• Posted December 17, 2012 at 5:40 am | Permalink

        Alternatively, it might have nothing at all to do with sex. The females are so much bigger than the males that they are surely subject to very different selective pressures. These might be defensive devices or something.

  10. Jen A
    Posted December 16, 2012 at 7:52 pm | Permalink

    Thank you for drawing our attention to these beautiful photos! Love ‘em.

    In New England we have a butterfly larva that imitates a bird dropping during an early instar. The Viceroy. I found a great place two summer’s ago to take some photos of different stages. The fifth from the bottom is an example of the “bird dropping” stage. Keep in mind – my photos and write-up are totally amateur! Just wanted to share in case others were interested in another example of bird dropping imitation in the insect world. I’m sure there are more examples. Link:

    http://cozytoes.blogspot.com/2011/07/summer-ninja.html

    Diane G., I’m intrigued by the UV flashlight!

  11. gravelinspector
    Posted December 17, 2012 at 1:28 am | Permalink

    Lovely “Newton’s Rings” on that harvestman. You could probably estimate the spectral quality of the UV lamp from that image.
    I get the same effect from raindrops on my spectacles when walking under “sodium” street lamps. It was a real intellectual thrill when I worked out what caused the effect when walking to school one morning.

    • Posted December 17, 2012 at 7:19 am | Permalink

      If you’re referring to the big cyan-colored features in the center on the beastie’s body, I don’t think those’re Newton’s Rings; I think it’s just that there happen to be concentric patterns viewed head-on.

      b&

      • gravelinspector
        Posted December 17, 2012 at 7:01 pm | Permalink

        My reading of them is that there’s a droplet (air or water – I’m not sure of the medium) with a tapering edge, and it’s giving a “Newton’s Ring” like phenomenon. I’ve done a lot of polarized light microscopy over the years and we’re continually using such effects in, for example, the quartz wedge, the Becke line test, etc. And I’ve seen the same pattern so often on my specs that I’ve never figured any other way of producing the effect. That a “sodium lamp” would produce the effect on my specs where a “white lamp” wouldn’t produce anything noticeable, when viewing a particular raindrop’s meniscus, was a crucial observation in developing my interpretation. (It was so long ago that I had to dredge the memory for a while.) With care, a street lit by sodium lights and “white” lights on passing cars will allow you to select a raindrop and observe it’s meniscus against sodium lamp, white light, back to sodium lamp, back to white light … assuming, of course that you wear specs and that you get rainfall in AridZone? (Not a constraint in Britain!)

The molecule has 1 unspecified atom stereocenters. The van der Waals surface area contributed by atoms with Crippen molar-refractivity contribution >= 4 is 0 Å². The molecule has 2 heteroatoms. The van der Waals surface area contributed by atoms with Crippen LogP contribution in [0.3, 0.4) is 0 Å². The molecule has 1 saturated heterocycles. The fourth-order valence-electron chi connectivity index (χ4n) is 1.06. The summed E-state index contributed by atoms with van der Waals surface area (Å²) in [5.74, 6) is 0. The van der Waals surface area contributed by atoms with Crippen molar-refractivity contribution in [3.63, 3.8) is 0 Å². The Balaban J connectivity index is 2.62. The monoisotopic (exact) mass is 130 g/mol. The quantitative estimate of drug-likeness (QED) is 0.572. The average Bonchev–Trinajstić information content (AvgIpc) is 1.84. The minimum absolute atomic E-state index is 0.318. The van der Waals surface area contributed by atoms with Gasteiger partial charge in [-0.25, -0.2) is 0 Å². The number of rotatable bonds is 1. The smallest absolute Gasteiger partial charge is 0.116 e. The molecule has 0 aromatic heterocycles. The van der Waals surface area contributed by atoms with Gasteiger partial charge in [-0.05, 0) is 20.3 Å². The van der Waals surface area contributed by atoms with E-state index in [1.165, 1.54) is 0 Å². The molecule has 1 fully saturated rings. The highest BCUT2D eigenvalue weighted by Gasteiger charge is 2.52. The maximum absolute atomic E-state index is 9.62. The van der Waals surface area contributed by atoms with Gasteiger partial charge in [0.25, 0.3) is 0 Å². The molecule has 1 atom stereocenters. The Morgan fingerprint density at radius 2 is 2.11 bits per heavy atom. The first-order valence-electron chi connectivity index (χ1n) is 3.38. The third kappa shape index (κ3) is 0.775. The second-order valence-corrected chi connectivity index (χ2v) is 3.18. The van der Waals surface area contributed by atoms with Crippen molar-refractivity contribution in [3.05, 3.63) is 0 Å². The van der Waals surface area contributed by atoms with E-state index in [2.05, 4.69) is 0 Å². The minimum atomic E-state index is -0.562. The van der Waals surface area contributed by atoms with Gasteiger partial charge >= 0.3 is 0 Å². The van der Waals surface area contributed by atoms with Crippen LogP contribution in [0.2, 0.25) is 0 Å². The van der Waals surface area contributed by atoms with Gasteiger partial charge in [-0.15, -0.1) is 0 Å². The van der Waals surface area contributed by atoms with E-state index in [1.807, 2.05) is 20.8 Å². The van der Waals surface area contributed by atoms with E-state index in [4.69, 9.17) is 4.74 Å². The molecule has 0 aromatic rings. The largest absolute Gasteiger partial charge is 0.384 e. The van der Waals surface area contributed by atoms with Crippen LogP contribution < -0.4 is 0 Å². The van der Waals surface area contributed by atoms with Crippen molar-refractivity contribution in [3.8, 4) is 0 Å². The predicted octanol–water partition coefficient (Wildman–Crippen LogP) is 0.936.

Nope, I’m pretty convinced that it’s “Newton’s Rings”.

        • gravelinspector
          Posted December 17, 2012 at 7:23 pm | Permalink

          This is a better description of how a quartz wedge works, and the comparison between interference fringes under white light versus monochromatic light.

  12. JohnnieCanuck
    Posted December 17, 2012 at 1:41 am | Permalink

    Serious skills and dedication.

    His video titled macro is visual overload. He has so many fascinating species he has captured. Half the time I was trying to figure out where predator ended and prey began or which was head or tail.

    Love his caption in the About Me section for “My Macro frantic friends”. Works for me.

  13. Jodie Furner
    Posted December 17, 2012 at 4:50 am | Permalink

    Well, as a lover of all things spider – I am steeling these images!!!

  14. Diego
    Posted December 17, 2012 at 5:44 am | Permalink

    Gasteracantha is one of my favorite spider genera. I used to try and keep G. cancriformes as pets when I was a kid. It didn’t work out well but they lasted longer than the Nephila I tried to do the same thing to, the poor things.

  15. nickybay
    Posted December 17, 2012 at 10:31 pm | Permalink

    The 2nd spider is a Theridiid, not an Araneid. Macracantha arcuata (moved from sub-genus of Gasteracantha to it’s own genus almost 20 years ago) does exhibit sexual dimorphism but that spider is not the male.

    The 3rd spider is an Araneid, not a Thomisid (crab spider) as described.

    Other than scorpions and harvestmen, some millipedes fluoresce under UV light as well, particularly the legs. :)